A recent column by the conservative pundit Byron York noted that Romney had kept in close contact with many of his advisers and aides. As we spoke, Romney compared the barrage of 2016-related questions to a scene in the film “Dumb and Dumber.” After Jim Carrey’s character is flatly rejected by Lauren Holly, she tells him that there’s a one-in-a-million chance she would change her mind. “So,” Romney told me, embodying the character, “Jim Carrey says, ‘You’re telling me there’s a chance.’ ”
This was the obvious opening for me to ask if there was a chance. Romney’s response was decidedly meta — “I have nothing to add to the story” — but he then fell into the practiced political parlance of nondenial. “We’ve got a lot of people looking at the race,” he said. “We’ll see what happens.”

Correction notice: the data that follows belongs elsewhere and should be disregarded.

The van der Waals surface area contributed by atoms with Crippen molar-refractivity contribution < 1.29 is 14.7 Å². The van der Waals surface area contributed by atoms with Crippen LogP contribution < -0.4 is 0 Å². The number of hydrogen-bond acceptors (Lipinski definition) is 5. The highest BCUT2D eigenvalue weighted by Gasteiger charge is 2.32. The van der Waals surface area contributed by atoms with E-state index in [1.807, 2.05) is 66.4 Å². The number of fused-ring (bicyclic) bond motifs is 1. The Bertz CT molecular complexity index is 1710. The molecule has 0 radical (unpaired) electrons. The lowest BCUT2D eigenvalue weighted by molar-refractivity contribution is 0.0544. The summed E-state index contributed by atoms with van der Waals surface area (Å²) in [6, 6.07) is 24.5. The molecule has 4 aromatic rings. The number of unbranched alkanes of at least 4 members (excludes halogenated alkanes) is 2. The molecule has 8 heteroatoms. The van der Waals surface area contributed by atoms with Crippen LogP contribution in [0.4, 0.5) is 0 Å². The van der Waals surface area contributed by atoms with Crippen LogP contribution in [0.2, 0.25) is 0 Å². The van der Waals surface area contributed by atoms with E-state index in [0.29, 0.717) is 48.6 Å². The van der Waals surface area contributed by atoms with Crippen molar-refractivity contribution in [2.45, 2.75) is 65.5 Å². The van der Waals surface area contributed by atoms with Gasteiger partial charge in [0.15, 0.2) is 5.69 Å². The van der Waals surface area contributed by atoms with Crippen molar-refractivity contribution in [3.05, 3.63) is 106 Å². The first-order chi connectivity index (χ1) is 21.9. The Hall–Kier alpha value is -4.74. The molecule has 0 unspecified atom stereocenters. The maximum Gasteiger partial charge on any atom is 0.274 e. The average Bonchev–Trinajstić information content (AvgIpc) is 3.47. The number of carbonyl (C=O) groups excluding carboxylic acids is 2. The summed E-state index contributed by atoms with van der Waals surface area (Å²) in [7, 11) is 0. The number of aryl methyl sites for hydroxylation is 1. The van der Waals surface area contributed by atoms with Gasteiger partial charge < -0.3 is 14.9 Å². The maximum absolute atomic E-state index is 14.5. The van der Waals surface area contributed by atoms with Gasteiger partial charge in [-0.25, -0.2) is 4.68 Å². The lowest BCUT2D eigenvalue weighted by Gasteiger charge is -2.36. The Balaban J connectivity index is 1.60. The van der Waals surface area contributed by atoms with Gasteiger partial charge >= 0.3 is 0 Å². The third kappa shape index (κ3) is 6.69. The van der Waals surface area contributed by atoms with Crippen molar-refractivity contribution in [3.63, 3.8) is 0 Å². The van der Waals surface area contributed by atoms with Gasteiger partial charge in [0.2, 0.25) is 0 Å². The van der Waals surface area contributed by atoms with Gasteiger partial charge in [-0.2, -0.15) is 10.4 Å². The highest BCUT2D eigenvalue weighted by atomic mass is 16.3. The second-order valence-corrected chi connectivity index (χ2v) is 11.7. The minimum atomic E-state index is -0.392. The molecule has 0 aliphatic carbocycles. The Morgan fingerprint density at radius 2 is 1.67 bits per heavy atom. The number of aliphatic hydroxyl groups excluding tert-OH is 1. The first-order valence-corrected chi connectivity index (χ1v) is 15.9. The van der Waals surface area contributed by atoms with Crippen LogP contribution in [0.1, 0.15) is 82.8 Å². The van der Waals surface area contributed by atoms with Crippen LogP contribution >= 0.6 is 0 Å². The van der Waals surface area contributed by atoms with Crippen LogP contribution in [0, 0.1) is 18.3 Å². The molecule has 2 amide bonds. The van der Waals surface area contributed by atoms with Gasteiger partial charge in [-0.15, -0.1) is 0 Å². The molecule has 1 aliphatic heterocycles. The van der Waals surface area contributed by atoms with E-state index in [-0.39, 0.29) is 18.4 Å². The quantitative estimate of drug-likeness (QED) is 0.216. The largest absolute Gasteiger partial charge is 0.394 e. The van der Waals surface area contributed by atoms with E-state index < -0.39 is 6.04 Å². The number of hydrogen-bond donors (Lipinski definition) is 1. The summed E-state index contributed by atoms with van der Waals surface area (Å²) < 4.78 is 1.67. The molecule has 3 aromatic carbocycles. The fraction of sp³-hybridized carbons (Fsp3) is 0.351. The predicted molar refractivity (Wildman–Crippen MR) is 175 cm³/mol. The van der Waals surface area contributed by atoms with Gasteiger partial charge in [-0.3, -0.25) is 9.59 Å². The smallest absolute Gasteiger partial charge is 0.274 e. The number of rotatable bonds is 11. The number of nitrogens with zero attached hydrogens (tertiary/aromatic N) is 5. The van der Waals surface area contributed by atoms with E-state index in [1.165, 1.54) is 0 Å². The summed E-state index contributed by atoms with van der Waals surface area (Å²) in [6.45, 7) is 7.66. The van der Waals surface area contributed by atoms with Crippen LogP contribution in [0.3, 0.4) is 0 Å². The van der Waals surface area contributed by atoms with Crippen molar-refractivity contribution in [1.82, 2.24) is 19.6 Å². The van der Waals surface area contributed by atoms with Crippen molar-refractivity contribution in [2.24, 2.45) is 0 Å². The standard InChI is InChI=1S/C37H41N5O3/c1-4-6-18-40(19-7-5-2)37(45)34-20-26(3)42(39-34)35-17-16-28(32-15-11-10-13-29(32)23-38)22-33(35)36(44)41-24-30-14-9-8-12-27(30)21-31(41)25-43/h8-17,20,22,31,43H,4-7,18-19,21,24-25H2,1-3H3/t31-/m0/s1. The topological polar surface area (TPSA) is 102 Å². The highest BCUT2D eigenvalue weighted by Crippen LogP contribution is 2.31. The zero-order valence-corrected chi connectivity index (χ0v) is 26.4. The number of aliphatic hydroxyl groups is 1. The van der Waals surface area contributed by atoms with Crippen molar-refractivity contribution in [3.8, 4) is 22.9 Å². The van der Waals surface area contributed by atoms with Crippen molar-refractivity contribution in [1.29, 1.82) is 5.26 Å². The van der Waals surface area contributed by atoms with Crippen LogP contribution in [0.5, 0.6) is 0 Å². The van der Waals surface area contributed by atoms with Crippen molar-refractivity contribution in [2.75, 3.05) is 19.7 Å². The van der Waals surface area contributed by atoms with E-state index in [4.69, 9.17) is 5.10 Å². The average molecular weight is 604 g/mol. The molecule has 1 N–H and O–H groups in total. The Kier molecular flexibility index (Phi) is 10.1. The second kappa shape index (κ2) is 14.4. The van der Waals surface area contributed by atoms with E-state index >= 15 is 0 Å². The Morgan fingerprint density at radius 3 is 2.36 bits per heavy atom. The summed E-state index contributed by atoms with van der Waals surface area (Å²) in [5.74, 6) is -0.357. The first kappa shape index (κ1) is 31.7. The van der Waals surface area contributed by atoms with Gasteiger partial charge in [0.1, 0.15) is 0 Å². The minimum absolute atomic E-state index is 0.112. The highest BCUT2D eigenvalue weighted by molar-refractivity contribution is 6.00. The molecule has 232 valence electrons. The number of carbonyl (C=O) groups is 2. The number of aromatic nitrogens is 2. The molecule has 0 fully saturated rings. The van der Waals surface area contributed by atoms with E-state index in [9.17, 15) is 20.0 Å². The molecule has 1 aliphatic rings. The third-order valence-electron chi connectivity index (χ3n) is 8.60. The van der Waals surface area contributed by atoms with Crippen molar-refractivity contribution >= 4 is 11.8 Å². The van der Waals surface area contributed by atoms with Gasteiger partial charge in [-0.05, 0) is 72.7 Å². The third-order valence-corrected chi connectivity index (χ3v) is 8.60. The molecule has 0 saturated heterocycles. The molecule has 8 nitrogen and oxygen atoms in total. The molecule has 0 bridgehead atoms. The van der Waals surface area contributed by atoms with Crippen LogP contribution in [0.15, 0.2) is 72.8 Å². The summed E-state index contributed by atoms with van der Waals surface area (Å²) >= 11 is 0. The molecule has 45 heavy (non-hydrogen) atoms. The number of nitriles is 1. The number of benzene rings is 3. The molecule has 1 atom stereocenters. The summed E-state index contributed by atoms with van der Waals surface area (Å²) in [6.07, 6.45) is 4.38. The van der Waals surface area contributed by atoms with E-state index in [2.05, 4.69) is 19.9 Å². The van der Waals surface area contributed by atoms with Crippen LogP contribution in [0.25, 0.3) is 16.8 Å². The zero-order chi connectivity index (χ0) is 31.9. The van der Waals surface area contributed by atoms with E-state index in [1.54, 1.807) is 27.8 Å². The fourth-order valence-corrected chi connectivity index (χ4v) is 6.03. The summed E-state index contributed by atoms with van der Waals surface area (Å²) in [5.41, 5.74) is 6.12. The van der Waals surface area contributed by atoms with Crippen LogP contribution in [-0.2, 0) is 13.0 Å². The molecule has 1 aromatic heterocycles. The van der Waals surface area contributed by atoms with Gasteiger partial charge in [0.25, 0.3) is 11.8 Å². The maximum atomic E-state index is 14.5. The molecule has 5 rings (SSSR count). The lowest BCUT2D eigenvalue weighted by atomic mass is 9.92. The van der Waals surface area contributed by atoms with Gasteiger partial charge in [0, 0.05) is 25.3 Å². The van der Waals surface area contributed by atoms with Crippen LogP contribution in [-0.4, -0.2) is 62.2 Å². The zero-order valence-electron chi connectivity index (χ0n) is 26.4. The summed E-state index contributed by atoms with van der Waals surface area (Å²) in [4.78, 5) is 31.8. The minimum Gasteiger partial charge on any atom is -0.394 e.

Well I can’t think of a better potential candidate than the guy who lost to an unpopular incumbent during a time of high unemployment and after passage of a widely reviled health care reform law.